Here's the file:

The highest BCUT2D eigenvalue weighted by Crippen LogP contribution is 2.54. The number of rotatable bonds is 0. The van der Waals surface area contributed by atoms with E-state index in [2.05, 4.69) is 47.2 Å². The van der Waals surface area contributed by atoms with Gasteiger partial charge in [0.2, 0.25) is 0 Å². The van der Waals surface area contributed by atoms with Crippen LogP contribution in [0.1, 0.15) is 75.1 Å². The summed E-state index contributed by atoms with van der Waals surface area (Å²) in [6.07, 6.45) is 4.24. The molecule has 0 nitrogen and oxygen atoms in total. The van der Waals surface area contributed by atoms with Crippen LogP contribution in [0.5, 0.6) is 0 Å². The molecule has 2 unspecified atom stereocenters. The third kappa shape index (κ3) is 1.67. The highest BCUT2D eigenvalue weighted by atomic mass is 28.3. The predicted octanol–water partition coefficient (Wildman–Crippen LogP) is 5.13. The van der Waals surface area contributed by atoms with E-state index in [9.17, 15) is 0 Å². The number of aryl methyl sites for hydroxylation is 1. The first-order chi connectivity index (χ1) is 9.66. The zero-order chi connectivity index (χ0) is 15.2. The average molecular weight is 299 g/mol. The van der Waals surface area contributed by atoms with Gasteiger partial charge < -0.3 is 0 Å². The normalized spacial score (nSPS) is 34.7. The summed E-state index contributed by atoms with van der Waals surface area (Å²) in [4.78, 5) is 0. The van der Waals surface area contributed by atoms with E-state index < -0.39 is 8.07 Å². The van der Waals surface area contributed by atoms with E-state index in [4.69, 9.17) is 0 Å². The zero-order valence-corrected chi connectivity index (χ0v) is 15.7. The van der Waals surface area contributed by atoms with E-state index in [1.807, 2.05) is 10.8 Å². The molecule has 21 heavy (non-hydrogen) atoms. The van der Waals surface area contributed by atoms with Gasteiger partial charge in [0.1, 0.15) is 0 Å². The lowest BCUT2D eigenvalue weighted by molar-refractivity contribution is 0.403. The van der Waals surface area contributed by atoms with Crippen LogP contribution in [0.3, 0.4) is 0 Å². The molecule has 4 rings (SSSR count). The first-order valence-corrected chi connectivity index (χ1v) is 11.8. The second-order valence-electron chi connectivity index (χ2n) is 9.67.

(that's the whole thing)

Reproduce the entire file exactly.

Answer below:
The highest BCUT2D eigenvalue weighted by Crippen LogP contribution is 2.54. The number of rotatable bonds is 0. The van der Waals surface area contributed by atoms with E-state index in [2.05, 4.69) is 47.2 Å². The van der Waals surface area contributed by atoms with Gasteiger partial charge in [0.2, 0.25) is 0 Å². The van der Waals surface area contributed by atoms with Crippen LogP contribution in [0.1, 0.15) is 75.1 Å². The summed E-state index contributed by atoms with van der Waals surface area (Å²) in [6.07, 6.45) is 4.24. The molecule has 0 nitrogen and oxygen atoms in total. The van der Waals surface area contributed by atoms with Crippen LogP contribution in [0.5, 0.6) is 0 Å². The molecule has 2 unspecified atom stereocenters. The third kappa shape index (κ3) is 1.67. The highest BCUT2D eigenvalue weighted by atomic mass is 28.3. The predicted octanol–water partition coefficient (Wildman–Crippen LogP) is 5.13. The van der Waals surface area contributed by atoms with E-state index in [9.17, 15) is 0 Å². The number of aryl methyl sites for hydroxylation is 1. The first-order chi connectivity index (χ1) is 9.66. The zero-order chi connectivity index (χ0) is 15.2. The average molecular weight is 299 g/mol. The van der Waals surface area contributed by atoms with Gasteiger partial charge < -0.3 is 0 Å². The normalized spacial score (nSPS) is 34.7. The summed E-state index contributed by atoms with van der Waals surface area (Å²) in [4.78, 5) is 0. The van der Waals surface area contributed by atoms with E-state index < -0.39 is 8.07 Å². The van der Waals surface area contributed by atoms with E-state index in [4.69, 9.17) is 0 Å². The zero-order valence-corrected chi connectivity index (χ0v) is 15.7. The van der Waals surface area contributed by atoms with E-state index in [1.807, 2.05) is 10.8 Å². The molecule has 21 heavy (non-hydrogen) atoms. The van der Waals surface area contributed by atoms with Gasteiger partial charge in [0.1, 0.15) is 0 Å². The lowest BCUT2D eigenvalue weighted by molar-refractivity contribution is 0.403. The van der Waals surface area contributed by atoms with Crippen LogP contribution in [0.3, 0.4) is 0 Å². The molecule has 4 rings (SSSR count). The first-order valence-corrected chi connectivity index (χ1v) is 11.8. The second-order valence-electron chi connectivity index (χ2n) is 9.67.